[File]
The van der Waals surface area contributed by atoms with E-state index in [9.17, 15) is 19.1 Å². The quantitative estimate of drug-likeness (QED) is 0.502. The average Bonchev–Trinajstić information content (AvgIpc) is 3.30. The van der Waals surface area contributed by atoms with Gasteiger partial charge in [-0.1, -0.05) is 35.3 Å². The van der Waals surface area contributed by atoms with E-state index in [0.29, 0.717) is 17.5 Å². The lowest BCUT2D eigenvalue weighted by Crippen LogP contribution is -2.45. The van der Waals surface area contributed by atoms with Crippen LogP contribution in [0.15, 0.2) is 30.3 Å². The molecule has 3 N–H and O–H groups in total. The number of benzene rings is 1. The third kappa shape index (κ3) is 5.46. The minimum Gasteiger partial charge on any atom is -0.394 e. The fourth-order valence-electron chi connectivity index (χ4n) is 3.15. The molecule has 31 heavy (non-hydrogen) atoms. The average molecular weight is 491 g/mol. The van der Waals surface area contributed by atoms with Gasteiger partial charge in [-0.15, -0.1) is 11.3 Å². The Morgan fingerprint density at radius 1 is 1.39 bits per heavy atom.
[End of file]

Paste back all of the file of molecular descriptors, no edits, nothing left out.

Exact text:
The van der Waals surface area contributed by atoms with E-state index in [9.17, 15) is 19.1 Å². The quantitative estimate of drug-likeness (QED) is 0.502. The average Bonchev–Trinajstić information content (AvgIpc) is 3.30. The van der Waals surface area contributed by atoms with Gasteiger partial charge in [-0.1, -0.05) is 35.3 Å². The van der Waals surface area contributed by atoms with E-state index in [0.29, 0.717) is 17.5 Å². The lowest BCUT2D eigenvalue weighted by Crippen LogP contribution is -2.45. The van der Waals surface area contributed by atoms with Crippen LogP contribution in [0.15, 0.2) is 30.3 Å². The molecule has 3 N–H and O–H groups in total. The number of benzene rings is 1. The third kappa shape index (κ3) is 5.46. The minimum Gasteiger partial charge on any atom is -0.394 e. The fourth-order valence-electron chi connectivity index (χ4n) is 3.15. The molecule has 31 heavy (non-hydrogen) atoms. The average molecular weight is 491 g/mol. The van der Waals surface area contributed by atoms with Gasteiger partial charge in [-0.15, -0.1) is 11.3 Å². The Morgan fingerprint density at radius 1 is 1.39 bits per heavy atom.